The Town Hall Theater was founded in 1921 by The League for Political Education. The League agitated for the 19th Amendment (woman suffrage). It wanted the theater to become as suitable and easy-accessible for the large masses as possible. So the design of the space reflected their democratic ideas. In this regard, there are no box seats and places with a difficult view to the scene.
Soon after its construction, the place turned into one of the best venues in New York, where you can see the premiere performances, both music, dancing and other possible performing arts. The theater's repertoire covers all executive arts.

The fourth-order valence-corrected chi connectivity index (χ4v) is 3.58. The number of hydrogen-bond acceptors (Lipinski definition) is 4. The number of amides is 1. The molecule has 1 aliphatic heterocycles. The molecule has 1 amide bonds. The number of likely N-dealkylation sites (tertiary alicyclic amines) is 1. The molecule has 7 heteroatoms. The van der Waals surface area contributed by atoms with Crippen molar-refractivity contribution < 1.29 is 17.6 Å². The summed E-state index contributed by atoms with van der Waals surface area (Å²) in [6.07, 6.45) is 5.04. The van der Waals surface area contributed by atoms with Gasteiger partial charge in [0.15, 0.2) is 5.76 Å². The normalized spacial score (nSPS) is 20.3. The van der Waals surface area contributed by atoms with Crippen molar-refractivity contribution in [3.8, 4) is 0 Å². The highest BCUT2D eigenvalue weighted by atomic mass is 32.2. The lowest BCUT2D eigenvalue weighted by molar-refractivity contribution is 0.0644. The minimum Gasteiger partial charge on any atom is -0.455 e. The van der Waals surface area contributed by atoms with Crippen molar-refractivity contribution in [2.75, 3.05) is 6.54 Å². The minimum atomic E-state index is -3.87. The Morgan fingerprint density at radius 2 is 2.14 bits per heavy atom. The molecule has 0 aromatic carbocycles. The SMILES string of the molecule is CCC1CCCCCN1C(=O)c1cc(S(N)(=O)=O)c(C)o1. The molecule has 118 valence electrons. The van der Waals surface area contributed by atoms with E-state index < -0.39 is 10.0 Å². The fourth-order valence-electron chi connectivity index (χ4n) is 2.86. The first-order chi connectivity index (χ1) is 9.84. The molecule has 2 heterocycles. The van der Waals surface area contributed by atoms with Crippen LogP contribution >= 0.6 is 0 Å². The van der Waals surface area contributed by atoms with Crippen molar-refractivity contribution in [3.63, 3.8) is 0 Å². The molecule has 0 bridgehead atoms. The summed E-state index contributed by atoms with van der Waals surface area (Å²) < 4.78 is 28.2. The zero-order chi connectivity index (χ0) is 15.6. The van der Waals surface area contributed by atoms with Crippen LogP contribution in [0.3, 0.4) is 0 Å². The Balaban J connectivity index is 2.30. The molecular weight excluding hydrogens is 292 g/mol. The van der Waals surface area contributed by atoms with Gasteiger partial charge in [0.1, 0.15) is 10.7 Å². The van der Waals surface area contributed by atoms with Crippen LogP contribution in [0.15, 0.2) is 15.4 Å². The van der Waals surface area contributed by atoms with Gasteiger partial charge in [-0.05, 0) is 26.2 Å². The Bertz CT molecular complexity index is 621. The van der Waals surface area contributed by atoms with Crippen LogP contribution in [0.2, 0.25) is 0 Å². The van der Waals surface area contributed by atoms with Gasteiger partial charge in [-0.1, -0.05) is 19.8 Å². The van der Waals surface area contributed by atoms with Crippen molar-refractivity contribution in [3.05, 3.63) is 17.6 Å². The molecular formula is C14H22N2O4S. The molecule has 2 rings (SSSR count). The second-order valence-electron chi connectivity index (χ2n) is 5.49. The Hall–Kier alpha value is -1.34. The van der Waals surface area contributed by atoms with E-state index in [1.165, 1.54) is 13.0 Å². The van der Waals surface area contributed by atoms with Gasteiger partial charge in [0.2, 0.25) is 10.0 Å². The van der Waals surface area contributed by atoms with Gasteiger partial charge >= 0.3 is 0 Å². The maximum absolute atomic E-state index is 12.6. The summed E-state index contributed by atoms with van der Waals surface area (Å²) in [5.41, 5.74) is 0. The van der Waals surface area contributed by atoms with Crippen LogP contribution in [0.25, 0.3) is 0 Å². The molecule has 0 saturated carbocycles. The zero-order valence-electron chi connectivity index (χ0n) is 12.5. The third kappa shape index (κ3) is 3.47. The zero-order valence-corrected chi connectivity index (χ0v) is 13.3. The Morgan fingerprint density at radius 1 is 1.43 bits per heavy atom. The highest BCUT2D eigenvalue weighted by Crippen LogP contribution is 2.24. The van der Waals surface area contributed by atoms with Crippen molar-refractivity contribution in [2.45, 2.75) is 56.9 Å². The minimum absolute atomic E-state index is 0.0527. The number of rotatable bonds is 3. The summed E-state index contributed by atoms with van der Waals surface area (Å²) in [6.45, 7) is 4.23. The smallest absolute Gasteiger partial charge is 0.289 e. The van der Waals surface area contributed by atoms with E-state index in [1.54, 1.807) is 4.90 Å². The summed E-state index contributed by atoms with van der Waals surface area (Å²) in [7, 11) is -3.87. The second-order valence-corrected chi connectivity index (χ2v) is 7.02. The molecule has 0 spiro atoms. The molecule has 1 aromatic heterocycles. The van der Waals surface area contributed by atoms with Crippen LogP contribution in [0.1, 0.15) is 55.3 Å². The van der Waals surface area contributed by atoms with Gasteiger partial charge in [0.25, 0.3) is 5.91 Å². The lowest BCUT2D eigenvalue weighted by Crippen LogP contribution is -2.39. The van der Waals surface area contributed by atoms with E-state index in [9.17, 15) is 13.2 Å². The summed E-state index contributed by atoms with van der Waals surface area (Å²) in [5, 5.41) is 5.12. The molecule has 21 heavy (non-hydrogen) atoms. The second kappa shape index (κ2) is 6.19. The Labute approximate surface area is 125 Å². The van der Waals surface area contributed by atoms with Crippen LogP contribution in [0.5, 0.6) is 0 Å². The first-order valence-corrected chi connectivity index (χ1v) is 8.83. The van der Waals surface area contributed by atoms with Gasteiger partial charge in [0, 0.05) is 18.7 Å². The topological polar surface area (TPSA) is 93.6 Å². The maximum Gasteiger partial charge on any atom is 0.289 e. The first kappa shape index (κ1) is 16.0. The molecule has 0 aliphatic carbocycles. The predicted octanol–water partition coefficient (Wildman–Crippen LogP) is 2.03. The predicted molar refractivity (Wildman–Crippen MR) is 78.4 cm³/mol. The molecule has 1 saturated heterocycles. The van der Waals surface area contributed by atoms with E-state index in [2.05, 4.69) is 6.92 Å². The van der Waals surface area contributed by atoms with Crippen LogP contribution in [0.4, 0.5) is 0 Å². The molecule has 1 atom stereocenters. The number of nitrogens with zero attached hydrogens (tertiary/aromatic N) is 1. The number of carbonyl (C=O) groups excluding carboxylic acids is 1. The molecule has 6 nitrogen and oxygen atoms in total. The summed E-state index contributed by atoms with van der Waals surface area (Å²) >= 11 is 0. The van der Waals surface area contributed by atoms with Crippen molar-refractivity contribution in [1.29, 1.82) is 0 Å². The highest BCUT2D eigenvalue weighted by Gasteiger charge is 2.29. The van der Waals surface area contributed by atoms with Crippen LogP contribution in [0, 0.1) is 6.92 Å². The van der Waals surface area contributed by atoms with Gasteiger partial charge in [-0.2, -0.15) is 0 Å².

The first musical event showed excellent acoustics of the space (which can even compete with Carnegie Hall). In addition to the acoustics, the theater's advantages are the sight lines and the depth of the auditorium, which made it a popular destination for both new and mature artists, regardless of the instruments, repertoire or style.
The Hall hosted the best artists and legends of the classical Western music. Bebop as a Jazz direction became known to the public on the stage of The Town Hall. In 1947 Louis Armstrong performed here.
The Town Hall has also been popularizing poetry (it was here where the first public verse recital took place in 1928). It was here were a huge number of New York students first learned what the theater is. It maintains tight relationships with poets even now.
In 2013 The Town Hall Theater got a National Historic Landmark status. And today it's still one of the best performance places with the capacity of 1,500 seats.